Features

November 2008 Issue

Flying All The Angles

Why measuring your wing’s angle of attack can increase your flight safety.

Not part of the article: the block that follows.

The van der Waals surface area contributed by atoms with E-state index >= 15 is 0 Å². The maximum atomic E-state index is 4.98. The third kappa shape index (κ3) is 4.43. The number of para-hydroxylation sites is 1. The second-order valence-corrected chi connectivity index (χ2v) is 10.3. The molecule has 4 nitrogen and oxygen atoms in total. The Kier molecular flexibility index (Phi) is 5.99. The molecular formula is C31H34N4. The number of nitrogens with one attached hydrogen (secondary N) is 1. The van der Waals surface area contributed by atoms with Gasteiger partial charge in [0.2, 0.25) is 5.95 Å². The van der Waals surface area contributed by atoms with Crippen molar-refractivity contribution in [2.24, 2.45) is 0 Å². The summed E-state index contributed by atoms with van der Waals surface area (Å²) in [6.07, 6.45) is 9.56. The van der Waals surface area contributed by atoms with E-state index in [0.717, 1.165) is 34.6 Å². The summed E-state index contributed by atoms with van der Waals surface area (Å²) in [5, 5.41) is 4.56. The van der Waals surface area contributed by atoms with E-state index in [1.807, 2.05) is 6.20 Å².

Are you a proactive or reactive pilot? From our early primary training days, we’ve learned to fly by the airspeed indicator and listen for the stall warning horn when we venture too close to the lower edge of the plane’s airspeed envelope. Or, we live with the monotone blare while practicing the stall series. But what does it really tell us? Like other traditional primary instruments, there is some level of lag in their indications, and the information we receive is delayed or incomplete. Enter the angle of attack (AOA) indicator. While ubiquitous in gliders, where lift is life, chances are good your primary trainer did not have such instrumentation on board, although your training covered the concept of angle of attack. Ah, stalls. During primary training, we memorize the aircraft’s stall speeds, clean and dirty, in 1G flight. We are further admonished that the stall speed increases as the wing loading, as well as gross weight, increases. And then there’s density altitude to consider. All these factors conspire to sabotage lift, and while the dissipation of lift has its place (such as right before touchdown), it’s better to be proactive in preserving lift than chasing its loss.

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